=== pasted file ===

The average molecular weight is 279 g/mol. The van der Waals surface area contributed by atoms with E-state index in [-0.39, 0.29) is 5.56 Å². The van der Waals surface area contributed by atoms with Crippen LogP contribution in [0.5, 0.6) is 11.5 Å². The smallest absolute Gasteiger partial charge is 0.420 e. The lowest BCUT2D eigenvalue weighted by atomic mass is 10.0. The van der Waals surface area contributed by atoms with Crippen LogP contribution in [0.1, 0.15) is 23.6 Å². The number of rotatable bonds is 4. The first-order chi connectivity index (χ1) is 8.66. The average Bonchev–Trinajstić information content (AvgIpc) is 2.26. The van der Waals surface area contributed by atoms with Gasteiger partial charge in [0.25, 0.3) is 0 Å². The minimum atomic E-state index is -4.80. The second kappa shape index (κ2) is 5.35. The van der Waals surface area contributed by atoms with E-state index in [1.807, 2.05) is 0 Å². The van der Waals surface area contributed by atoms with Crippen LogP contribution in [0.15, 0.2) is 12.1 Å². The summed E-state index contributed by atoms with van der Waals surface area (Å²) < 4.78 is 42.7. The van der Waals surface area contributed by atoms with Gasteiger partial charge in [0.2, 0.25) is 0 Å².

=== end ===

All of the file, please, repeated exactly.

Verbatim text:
The average molecular weight is 279 g/mol. The van der Waals surface area contributed by atoms with E-state index in [-0.39, 0.29) is 5.56 Å². The van der Waals surface area contributed by atoms with Crippen LogP contribution in [0.5, 0.6) is 11.5 Å². The smallest absolute Gasteiger partial charge is 0.420 e. The lowest BCUT2D eigenvalue weighted by atomic mass is 10.0. The van der Waals surface area contributed by atoms with Crippen LogP contribution in [0.1, 0.15) is 23.6 Å². The number of rotatable bonds is 4. The first-order chi connectivity index (χ1) is 8.66. The average Bonchev–Trinajstić information content (AvgIpc) is 2.26. The van der Waals surface area contributed by atoms with Gasteiger partial charge in [0.25, 0.3) is 0 Å². The minimum atomic E-state index is -4.80. The second kappa shape index (κ2) is 5.35. The van der Waals surface area contributed by atoms with E-state index in [1.807, 2.05) is 0 Å². The van der Waals surface area contributed by atoms with Crippen LogP contribution in [0.15, 0.2) is 12.1 Å². The summed E-state index contributed by atoms with van der Waals surface area (Å²) < 4.78 is 42.7. The van der Waals surface area contributed by atoms with Gasteiger partial charge in [0.2, 0.25) is 0 Å².